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The Voice of the DBA

Steve Jones is the editor of SQLServerCentral.com and visits a wide variety of data related topics in his daily editorial. Steve has spent years working as a DBA and general purpose Windows administrator, primarily working with SQL Server since it was ported from Sybase in 1990. You can follow Steve on Twitter at twitter.com/way0utwest

DevOps Basics–Git log

Another post for me that is simple and hopefully serves as an example for people trying to get blogging as #SQLNewBloggers. This is also a part of a basic series on git and how to use it.

In a few previous posts I’ve looked at getting going with git, and in this post we continue by looking at how we can get some information about the actions we’ve taken.

If we want to see what has happened in our repo, lots of clients will show a list of changes, but from the command line we use a simple “git log”. When I do this, I see the reverse chronological view of commits.

2017-07-05 11_21_52-cmd - git  log

There are a lot of options for the log command, but there are a few I use often.

Limit Entries

I often use a –n, where n is a number, to limit what’s returned. For example, I’ll use –3 to show the last 3 commits.

2017-07-05 11_27_17-cmd

I also like the –p option, which will show differences. As you can see here, I added the UserRoles.SQL file, putting in new lines.

2017-07-05 11_28_53-cmd - git  log -3 -p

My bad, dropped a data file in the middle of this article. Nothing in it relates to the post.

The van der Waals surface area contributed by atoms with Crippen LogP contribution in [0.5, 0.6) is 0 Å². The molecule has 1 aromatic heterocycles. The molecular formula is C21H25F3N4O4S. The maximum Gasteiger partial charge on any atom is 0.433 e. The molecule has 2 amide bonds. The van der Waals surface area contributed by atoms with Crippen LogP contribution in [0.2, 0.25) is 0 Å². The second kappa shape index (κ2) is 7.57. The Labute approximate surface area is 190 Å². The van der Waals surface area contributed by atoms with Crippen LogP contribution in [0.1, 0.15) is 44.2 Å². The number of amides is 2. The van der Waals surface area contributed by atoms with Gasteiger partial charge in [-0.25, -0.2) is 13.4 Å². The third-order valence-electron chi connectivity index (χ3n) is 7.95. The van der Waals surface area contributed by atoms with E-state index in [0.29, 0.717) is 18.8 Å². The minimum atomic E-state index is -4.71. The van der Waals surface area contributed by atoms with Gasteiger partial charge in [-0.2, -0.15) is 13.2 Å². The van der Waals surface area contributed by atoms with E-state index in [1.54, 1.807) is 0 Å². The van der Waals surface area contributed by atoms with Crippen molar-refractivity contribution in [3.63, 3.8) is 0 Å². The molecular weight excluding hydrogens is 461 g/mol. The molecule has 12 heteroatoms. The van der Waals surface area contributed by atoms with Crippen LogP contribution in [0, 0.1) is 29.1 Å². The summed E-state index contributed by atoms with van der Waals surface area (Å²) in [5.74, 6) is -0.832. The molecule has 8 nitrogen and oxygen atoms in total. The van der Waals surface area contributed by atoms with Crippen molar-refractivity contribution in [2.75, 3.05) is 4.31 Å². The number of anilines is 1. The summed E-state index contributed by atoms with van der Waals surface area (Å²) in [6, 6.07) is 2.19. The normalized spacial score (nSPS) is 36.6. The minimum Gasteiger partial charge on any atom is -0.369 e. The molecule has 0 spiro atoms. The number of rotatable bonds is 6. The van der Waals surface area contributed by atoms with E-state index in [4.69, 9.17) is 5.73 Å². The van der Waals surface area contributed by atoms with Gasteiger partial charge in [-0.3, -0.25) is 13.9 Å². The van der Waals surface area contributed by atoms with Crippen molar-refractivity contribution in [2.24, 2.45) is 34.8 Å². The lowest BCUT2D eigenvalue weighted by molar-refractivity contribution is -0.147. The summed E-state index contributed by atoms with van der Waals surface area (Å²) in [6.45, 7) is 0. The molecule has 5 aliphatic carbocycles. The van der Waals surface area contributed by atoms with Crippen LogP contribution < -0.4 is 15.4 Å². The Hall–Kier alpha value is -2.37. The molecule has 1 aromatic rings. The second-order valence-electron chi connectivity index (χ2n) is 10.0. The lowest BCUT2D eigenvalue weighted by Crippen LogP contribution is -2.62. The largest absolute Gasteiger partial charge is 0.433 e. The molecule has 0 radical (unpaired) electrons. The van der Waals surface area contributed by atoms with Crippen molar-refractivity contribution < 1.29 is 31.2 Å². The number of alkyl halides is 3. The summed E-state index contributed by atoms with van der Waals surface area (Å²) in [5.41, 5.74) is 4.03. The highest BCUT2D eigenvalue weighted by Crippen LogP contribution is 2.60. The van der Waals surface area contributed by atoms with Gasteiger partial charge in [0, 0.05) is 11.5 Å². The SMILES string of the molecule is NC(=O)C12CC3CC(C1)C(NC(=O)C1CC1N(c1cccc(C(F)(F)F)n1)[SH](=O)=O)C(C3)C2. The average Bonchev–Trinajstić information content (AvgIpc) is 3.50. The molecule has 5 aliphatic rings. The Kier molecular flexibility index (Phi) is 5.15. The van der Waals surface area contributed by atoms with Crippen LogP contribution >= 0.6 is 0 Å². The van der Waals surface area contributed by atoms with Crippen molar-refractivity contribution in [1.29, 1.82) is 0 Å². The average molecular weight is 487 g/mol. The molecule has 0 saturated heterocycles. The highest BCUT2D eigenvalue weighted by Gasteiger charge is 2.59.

At times, I like the –decorate option, which lets me know which branch was affected. This is helpful if I’m moving around on branches and I get confused. That does happen.

2017-07-05 11_32_29-cmd - git  log -4 --decorate

There are lots of search options, and I use them at times, but rarely, so I’m usually searching for the documentation to know the dates or patterns. I do look at the –committer= syntax with my name. That lets me find my changes among others.

I also like to keep things small, so using the –pretty=oneline option is handy.

2017-07-05 11_36_04-cmd

Now I can easily see what I’ve done lately.

There are lots of ways to look at history, and certainly a client makes things easier, but I’d say that you should learn the command line, just in case there’s some issue and your client doesn’t display it properly.

Last thing, when you run git log and end up with a colon prompt, you’re in the less utility (I think, been a long time since Unix). To get out just type:

q


Filed under: Blog Tagged: DevOps, Git, syndicated

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